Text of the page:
NEW ORLEANS (AP) - Entergy Louisiana has won permission to raise rates on customers in the Algiers section of New Orleans by 31 percent over the next four years.
The New Orleans City Council unanimously approved the plan Thursday, allowing the unit of Entergy Corp. to raise base rates on customers in the West Bank part of New Orleans for the first time in 28 years.
Our partners at NOLA.com |The Times-Picayune reported that under the settlement, Entergy projects revenue will increase $9.3 million over four years from 22,000 Algiers customers. The first rate increases will start later this month.
Entergy had asked for $12.9 million in rate increases over three years in March. If the council had rejected the settlement, that plan would have taken effect while the city fought it in court.
According to figures provided by Entergy Louisiana, Algiers customers using 1,000 kilowatt hours per month will see their monthly bill increase from $79.23 to $103.62 over the four years. Councilwoman-at-large Stacy Head said the city could end up spending hundreds of thousands of dollars in attorney's fees fighting Entergy's plan without guarantee of a better result.
Alyssa Maurice-Anderson, senior regulatory counsel for Entergy Louisiana, said the utility's cost of doing business in Algiers has risen over the past 30 years.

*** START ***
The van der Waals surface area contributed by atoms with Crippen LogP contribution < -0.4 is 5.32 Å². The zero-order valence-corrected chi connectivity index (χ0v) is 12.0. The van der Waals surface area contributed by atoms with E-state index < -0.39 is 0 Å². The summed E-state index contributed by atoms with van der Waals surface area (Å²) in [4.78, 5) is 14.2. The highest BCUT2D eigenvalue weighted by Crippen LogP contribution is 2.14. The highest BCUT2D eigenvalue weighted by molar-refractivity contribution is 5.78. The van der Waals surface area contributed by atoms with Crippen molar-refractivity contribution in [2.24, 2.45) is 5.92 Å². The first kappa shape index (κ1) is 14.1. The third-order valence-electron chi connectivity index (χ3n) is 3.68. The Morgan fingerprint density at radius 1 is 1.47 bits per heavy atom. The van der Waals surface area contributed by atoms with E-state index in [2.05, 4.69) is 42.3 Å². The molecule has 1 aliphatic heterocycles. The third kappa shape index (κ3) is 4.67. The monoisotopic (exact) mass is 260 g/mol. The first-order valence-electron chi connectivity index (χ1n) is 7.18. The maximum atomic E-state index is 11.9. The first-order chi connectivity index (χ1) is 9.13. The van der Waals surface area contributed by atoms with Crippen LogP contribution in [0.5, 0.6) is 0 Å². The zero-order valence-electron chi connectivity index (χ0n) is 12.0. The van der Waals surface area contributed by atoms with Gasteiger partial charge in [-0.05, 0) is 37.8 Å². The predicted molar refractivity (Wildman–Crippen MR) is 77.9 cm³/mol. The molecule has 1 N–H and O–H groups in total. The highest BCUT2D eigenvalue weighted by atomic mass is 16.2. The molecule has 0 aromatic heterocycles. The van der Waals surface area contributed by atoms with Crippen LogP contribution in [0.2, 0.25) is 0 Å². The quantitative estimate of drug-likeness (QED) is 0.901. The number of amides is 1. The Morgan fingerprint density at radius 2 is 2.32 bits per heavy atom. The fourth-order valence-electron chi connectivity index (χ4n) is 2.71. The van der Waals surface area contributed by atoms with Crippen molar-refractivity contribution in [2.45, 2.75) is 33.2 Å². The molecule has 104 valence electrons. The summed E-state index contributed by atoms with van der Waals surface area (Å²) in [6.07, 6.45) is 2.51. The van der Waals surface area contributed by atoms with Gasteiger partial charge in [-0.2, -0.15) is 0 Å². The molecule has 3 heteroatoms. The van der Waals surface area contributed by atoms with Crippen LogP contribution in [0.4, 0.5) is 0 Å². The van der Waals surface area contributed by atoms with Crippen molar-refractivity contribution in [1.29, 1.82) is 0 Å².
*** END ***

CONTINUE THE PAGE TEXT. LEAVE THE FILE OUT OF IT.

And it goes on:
"Current rates in Algiers do not cover the company's costs," she said.
District C Councilwoman Nadine Ramsey, who represents Algiers, said the area has the lowest rates in the Entergy Louisiana system and will continue to even after the rate increase.
Though privately-owned electrical utilities in the rest of the state are regulated by the Louisiana Public Service Commission, rates in New Orleans are regulated by the City Council. Entergy New Orleans, a separate unit of the New Orleans-based utility, serves parts of the city of the East Bank of the Mississippi River.
The settlement gives Entergy Louisiana the permission to apply to transfer Algiers service to Entergy New Orleans.
If approved, the move would bring the entire city's electric service under a single corporate entity for the first time in decades. Entergy is considering merging its Entergy Louisiana and Entergy Gulf States units in the rest of the state.
Clint Vince, a Washington D.C. lawyer who has long advised the council on utility regulation said uniting Algiers with the rest of the city would improve efficiency from a regulatory standpoint.
Both the City Council and Public Service Commission would have to approve a transfer to Entergy New Orleans.